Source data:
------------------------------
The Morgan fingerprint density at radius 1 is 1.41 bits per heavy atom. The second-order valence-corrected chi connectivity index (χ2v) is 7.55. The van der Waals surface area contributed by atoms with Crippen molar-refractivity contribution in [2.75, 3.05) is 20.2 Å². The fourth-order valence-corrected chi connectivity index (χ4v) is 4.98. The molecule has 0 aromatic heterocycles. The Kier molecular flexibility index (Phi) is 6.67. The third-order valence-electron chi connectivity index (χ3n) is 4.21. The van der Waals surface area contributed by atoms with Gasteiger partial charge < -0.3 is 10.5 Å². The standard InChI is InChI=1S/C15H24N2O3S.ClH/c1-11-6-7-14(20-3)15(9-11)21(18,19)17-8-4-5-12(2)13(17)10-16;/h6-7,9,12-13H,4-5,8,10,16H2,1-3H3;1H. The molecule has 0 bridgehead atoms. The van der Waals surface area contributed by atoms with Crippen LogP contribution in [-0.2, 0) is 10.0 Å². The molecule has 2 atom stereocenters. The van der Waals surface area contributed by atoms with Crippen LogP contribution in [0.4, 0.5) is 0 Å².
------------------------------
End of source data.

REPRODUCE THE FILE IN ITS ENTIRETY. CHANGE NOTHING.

The Morgan fingerprint density at radius 1 is 1.41 bits per heavy atom. The second-order valence-corrected chi connectivity index (χ2v) is 7.55. The van der Waals surface area contributed by atoms with Crippen molar-refractivity contribution in [2.75, 3.05) is 20.2 Å². The fourth-order valence-corrected chi connectivity index (χ4v) is 4.98. The molecule has 0 aromatic heterocycles. The Kier molecular flexibility index (Phi) is 6.67. The third-order valence-electron chi connectivity index (χ3n) is 4.21. The van der Waals surface area contributed by atoms with Gasteiger partial charge < -0.3 is 10.5 Å². The standard InChI is InChI=1S/C15H24N2O3S.ClH/c1-11-6-7-14(20-3)15(9-11)21(18,19)17-8-4-5-12(2)13(17)10-16;/h6-7,9,12-13H,4-5,8,10,16H2,1-3H3;1H. The molecule has 0 bridgehead atoms. The van der Waals surface area contributed by atoms with Crippen LogP contribution in [-0.2, 0) is 10.0 Å². The molecule has 2 atom stereocenters. The van der Waals surface area contributed by atoms with Crippen LogP contribution in [0.4, 0.5) is 0 Å².